3. Running your own business forces you to avoid living in the past and to quickly make changes to adjust to industry ebbs and flows. In this article, Richard Branson shares 11 words that confirm that exact mentality.
4. Being in the business of storytelling, I love listening to stories and hearing how people got started in their career. In this podcast interview Tim Ferriss turns the tables and interviews Katie Couric to get the scoop on her background.
5. I love to skim through top marketing campaign roundups or award lists to see what worked and didn’t work for brands of all sizes. This article summarizes the 2018 WARC 100 and shares the impactful results for a few of the top performing campaigns.
While understanding how to tell a great story is important to any successful media campaign, the truth is that any publicist worth her weight in gold must also know who to tell that story to. In today’s ever-changing media landscape with outlets launching, folding and just so so many influencers and bloggers, this is sometimes easier said than done.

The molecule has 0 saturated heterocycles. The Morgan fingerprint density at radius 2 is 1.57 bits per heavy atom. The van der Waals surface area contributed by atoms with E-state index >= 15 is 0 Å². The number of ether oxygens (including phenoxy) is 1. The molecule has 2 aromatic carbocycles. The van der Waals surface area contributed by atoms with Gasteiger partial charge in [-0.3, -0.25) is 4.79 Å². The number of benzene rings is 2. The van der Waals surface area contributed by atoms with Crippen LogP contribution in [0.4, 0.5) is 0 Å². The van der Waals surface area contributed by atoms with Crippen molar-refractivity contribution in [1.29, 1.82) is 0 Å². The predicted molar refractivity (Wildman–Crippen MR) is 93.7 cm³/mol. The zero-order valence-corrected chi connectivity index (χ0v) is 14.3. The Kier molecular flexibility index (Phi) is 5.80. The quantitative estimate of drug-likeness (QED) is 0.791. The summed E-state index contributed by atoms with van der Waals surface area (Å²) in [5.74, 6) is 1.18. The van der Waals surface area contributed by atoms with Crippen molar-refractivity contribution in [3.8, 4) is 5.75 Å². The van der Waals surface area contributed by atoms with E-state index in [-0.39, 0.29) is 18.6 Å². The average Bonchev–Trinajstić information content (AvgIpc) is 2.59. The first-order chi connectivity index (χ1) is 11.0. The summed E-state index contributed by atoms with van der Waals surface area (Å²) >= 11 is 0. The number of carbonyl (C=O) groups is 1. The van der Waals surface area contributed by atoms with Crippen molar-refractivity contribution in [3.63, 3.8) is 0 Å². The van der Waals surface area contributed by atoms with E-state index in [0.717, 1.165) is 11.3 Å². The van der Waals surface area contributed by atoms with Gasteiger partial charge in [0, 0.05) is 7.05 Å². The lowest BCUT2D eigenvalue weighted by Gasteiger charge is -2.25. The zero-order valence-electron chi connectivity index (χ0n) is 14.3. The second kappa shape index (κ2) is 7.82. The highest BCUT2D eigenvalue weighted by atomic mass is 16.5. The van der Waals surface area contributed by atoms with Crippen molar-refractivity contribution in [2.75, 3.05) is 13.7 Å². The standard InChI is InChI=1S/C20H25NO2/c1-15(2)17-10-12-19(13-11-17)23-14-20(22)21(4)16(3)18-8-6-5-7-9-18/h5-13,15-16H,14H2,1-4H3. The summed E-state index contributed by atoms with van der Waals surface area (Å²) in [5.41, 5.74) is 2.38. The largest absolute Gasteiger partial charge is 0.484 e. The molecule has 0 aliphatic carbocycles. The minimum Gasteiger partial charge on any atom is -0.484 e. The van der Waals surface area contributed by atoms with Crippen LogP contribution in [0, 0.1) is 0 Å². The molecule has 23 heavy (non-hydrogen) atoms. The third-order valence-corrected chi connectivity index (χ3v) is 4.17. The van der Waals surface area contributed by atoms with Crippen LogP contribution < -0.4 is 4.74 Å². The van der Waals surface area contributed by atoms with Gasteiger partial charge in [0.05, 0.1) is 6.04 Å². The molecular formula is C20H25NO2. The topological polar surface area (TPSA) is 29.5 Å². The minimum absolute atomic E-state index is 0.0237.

We all know the go-to shelter publications like Apartment Therapy, ELLE Décor, Architectural Digest, House Beautiful or HGTV. But when it comes to pitching and placing interior design products and designer experts, these lifestyle websites should also be on your radar. Their followings are dedicated, their content is inspiring, and your clients are sure to be grateful when they make their coverage.
Ashley Capp for MyDomaine
Self-described as a “completely shoppable lifestyle destination with beautiful inspiration for the home,” MyDomaine is the spot to find everything from chic product recommendations to great advice. They target a millennial female that is seeking a stylish yet accessible approach towards décor.
What to Pitch: Pitch your design client’s latest launches and collections for their trend-focused coverage, design tips from experts for their “How To” style features and be sure to emphasize things like whether the brand you’re working with might be eco-friendly (something they frequently highlight in round-ups like this).
Domino covers the latest in interior design, curating market and on-trend products that their readers can easily shop to bring a particular look to life. This outlet blends commerce and content, providing both design inspiration and a shopping section directly on their website. They describe themselves as “the ultimate guide for a stylish life and home.”